Film Review: Goodbye Christopher Robin

Simon Curtis’ biopic of AA Milne, author of the Winnie the Pooh children’s books, depicts a man haunted by his service in the Great War.
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Simon Curtis’ Goodbye Christopher Robin begins in World War II-era England, when Alan Alexander or “A. A.” Milne and his wife Dorothy “Daphne” Milne, were living in their umbrageous East Sussex home. By this time, the author had written his famous series of children’s books based upon his son’s childhood adventures with his beloved teddy bear, “Winnie-the-Pooh.” Christopher Robin Milne (Will Tilston), once a child celebrity, is now a young man and a soldier in the British Army. As Alan (Domnhall Gleeson) and Daphne (Margot Robbie) receive the news that Christopher is lost and presumed dead, flashes of him as a boy, as “Billy Moon,” appear to the author. The movie shifts to the past, and to Milne’s own story, that of a soldier returning from the “Great War.”

Before World War I, A. A. Milne was a humorist and a popular playwright; as the biopic illustrates, he and Daphne were a well-heeled couple who moved in the upper echelons of London society. When Alan returns from the war, Daphne expects him to write plays again and to resume their social life, but the author is a broken man. He suffers from what was then called “shell shock.” At a party, the popping of a champagne cork reminds him of gunfire. The comedies he once wrote now feel passé. Milne confides in his friend Ernest (Stephen Campbell Moore), who is also a former soldier, that he wishes he could get away from London. Daphne does not like the idea, but Milne tells her that the quiet of the country will allow him to write again. It is not long before Daphne notices that her husband’s “office” in the country house is not getting much use.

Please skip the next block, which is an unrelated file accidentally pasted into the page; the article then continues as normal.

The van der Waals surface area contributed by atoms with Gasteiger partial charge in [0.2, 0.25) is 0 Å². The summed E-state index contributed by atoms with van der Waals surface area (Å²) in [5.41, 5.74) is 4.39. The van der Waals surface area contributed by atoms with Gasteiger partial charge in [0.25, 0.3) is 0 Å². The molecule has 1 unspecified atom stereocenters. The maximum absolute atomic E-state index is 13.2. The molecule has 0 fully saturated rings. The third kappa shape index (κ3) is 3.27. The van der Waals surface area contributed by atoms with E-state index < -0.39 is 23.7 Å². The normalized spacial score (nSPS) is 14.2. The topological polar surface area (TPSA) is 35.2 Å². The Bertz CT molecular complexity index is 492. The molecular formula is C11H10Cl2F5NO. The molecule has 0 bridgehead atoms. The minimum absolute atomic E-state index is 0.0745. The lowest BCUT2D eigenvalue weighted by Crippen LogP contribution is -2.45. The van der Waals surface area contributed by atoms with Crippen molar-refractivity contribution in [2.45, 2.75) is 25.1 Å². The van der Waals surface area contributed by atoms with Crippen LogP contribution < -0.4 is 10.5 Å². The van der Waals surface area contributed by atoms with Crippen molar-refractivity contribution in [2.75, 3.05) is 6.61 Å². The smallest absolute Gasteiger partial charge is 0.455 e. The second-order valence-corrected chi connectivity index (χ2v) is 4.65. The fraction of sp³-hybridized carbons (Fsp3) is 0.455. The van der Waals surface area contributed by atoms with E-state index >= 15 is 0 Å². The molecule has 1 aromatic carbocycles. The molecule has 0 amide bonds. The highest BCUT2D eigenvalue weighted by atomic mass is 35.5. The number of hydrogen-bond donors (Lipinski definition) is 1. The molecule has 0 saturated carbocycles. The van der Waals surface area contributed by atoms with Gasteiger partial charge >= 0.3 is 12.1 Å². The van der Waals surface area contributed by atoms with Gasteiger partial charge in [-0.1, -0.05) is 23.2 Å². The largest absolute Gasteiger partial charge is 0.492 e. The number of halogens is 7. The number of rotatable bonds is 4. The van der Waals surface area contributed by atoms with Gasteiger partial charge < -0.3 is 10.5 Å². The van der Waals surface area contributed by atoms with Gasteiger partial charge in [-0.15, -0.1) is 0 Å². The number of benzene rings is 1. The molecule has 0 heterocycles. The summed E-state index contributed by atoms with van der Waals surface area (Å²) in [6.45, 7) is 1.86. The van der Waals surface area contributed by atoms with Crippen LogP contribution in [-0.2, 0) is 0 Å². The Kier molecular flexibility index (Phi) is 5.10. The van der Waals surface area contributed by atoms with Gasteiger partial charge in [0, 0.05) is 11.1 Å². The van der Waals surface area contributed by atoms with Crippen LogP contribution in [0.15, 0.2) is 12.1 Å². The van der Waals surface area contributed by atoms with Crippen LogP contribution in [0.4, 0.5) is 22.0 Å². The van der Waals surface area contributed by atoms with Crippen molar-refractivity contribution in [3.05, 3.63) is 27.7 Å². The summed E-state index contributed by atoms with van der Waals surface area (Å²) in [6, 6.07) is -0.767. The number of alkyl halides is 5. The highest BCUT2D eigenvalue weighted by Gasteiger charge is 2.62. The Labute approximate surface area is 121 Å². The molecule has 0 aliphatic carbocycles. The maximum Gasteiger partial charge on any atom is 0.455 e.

Goodbye Christopher Robin portrays Milne as a man who, without his son, might not have found his way back from the abyss. In the movie, Christopher senses his father’s despair, most dramatically in an opening sequence in the woods, when the two come upon a swarm of bees; the buzzing triggers Milne’s battlefield memory of flies feasting on the bodies of soldiers lying in the trenches. Later, overhearing his parents’ arguments over Milne’s writer’s block, Christopher asks his father to write him a story. The resulting tales of a boy and his teddy bear, and other stuffed toys, among them Piglet and Eeyor, who roam the “Hundred Acre Wood,” allow its young readers to explore myriad emotions—for instance, Piglet is thoughtful, although often fearful of the world, and the donkey is pessimistic. Christopher Robin is the adult in this group of anthropomorphic characters, wise and mature.